Surgical Information

Knee Microfracture

What is knee microfracture?

Knee microfracture is a surgical technique to repair damaged articular cartilage, the tissue that covers the ends of the knee bones and allows the joint to move smoothly.

In this minimally invasive technique, the surgeon makes several small incisions around the knee joint and inserts a narrow fiber optic scope (called an arthroscope) to examine the condition of the joint. The surgeon then uses a miniature tool (called an awl) to make multiple small holes, or microfractures, in the surface of the bone near the damaged cartilage. The holes stimulate the cells in your bones to build new cartilage to replace the damaged tissue.

Anatomy

The knee is the largest joint in the body and one of the most complex. It is made up of the femur (thighbone), tibia (shinbone) and patella (kneecap). Articular cartilage, the soft lining that cushions the end of knee bones, can erode from normal wear and tear or a traumatic injury. Once damaged, cartilage continues to deteriorate causing pain, loss of function, disability and potential long-term complications such as osteoarthritis.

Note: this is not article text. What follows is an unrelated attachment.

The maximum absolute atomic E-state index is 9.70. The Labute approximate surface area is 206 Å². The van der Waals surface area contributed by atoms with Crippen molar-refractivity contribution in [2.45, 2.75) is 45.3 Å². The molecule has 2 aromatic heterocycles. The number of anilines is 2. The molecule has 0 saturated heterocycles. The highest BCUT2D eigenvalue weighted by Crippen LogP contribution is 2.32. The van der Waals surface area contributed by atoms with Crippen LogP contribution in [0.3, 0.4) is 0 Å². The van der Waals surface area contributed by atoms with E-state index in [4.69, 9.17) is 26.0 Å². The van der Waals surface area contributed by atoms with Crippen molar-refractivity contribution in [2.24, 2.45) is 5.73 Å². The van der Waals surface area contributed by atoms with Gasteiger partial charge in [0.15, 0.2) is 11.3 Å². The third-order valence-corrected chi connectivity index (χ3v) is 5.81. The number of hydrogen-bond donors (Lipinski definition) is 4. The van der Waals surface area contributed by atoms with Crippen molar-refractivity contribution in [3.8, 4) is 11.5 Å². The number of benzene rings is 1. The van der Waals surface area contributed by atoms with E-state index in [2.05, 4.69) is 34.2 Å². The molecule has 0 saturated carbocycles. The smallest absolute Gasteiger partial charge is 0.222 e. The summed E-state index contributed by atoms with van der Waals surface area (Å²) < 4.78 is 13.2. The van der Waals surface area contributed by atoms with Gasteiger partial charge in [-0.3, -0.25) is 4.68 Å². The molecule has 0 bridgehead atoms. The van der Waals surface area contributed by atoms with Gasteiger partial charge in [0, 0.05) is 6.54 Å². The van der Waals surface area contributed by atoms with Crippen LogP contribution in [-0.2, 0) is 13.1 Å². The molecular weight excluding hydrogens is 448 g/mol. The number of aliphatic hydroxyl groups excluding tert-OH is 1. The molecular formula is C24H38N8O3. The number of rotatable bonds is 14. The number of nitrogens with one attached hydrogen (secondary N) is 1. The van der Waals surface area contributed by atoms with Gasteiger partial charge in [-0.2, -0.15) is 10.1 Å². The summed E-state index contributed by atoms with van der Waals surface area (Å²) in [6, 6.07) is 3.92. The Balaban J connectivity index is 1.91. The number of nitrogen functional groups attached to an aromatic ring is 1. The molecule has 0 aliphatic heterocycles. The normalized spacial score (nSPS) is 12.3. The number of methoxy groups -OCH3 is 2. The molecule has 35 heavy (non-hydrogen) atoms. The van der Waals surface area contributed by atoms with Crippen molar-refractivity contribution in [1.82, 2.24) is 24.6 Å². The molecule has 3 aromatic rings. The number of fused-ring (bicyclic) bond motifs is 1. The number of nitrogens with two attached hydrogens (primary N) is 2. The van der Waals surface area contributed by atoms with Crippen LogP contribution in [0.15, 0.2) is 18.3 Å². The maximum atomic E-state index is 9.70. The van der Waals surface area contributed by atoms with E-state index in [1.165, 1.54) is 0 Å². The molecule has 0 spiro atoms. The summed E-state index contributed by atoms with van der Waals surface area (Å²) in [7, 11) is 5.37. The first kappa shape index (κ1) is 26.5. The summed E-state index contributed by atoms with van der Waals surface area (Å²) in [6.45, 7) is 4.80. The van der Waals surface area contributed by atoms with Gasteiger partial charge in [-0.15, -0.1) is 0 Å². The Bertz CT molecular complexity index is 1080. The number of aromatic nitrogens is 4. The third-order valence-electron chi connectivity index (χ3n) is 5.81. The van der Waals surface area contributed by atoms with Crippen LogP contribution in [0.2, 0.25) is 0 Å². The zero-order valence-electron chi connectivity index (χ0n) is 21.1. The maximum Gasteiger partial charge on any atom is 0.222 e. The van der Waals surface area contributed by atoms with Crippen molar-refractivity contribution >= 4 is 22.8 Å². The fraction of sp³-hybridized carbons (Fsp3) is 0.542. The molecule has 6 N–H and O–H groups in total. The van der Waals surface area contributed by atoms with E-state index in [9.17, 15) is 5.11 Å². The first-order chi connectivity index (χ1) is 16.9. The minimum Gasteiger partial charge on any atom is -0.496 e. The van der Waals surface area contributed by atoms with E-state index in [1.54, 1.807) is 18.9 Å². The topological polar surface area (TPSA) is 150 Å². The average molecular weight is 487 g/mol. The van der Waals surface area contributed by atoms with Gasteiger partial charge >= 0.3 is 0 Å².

When is surgery recommended?

Candidates for knee microfracture include people with limited areas of cartilage damage in the knee joint or under the kneecap, and those with pain and swelling due to cartilage injuries. The procedure is frequently performed on athletes after they injure their joints.

The goal of knee microfracture is to prevent or slow further damage to the cartilage and help prevent the development of osteoarthritis in the future. However, this procedure is not for everyone.Patients with widespread knee arthritis, instability or malalignment of the joint are not good candidates for microfracture. It is important you consult a qualified orthopedic surgeon to determine the best treatment option for you.

What is the recovery time?

Recovery from knee microfracturetakes time. Depending on the location of the microfractureand size of the defect, recovery can take from four to six months. A rehabilitation program to restore flexibility, strength and range of motion is crucial to optimize success. While most people successfully return to sports and other daily activities, some athletes in high-impact sports may not achieve their former level.

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